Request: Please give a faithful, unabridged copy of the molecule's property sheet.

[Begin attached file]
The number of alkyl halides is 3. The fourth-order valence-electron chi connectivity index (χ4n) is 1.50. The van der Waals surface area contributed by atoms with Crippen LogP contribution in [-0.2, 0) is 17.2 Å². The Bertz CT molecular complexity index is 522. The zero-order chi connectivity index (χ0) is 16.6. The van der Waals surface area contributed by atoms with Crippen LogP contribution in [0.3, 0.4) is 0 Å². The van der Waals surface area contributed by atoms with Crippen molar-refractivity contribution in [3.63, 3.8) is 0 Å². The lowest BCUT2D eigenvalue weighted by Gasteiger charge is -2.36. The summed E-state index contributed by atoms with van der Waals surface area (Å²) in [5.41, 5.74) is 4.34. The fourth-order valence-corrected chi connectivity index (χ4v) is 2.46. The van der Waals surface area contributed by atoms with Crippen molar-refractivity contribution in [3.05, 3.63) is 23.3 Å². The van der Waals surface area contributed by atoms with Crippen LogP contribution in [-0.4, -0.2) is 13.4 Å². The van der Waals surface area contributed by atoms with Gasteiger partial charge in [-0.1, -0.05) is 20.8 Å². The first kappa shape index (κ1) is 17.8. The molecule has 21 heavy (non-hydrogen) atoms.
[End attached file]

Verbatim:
The number of alkyl halides is 3. The fourth-order valence-electron chi connectivity index (χ4n) is 1.50. The van der Waals surface area contributed by atoms with Crippen LogP contribution in [-0.2, 0) is 17.2 Å². The Bertz CT molecular complexity index is 522. The zero-order chi connectivity index (χ0) is 16.6. The van der Waals surface area contributed by atoms with Crippen LogP contribution in [0.3, 0.4) is 0 Å². The van der Waals surface area contributed by atoms with Crippen molar-refractivity contribution in [3.63, 3.8) is 0 Å². The lowest BCUT2D eigenvalue weighted by Gasteiger charge is -2.36. The summed E-state index contributed by atoms with van der Waals surface area (Å²) in [5.41, 5.74) is 4.34. The fourth-order valence-corrected chi connectivity index (χ4v) is 2.46. The van der Waals surface area contributed by atoms with Crippen molar-refractivity contribution in [3.05, 3.63) is 23.3 Å². The van der Waals surface area contributed by atoms with Crippen LogP contribution in [-0.4, -0.2) is 13.4 Å². The van der Waals surface area contributed by atoms with Gasteiger partial charge in [-0.1, -0.05) is 20.8 Å². The first kappa shape index (κ1) is 17.8. The molecule has 21 heavy (non-hydrogen) atoms.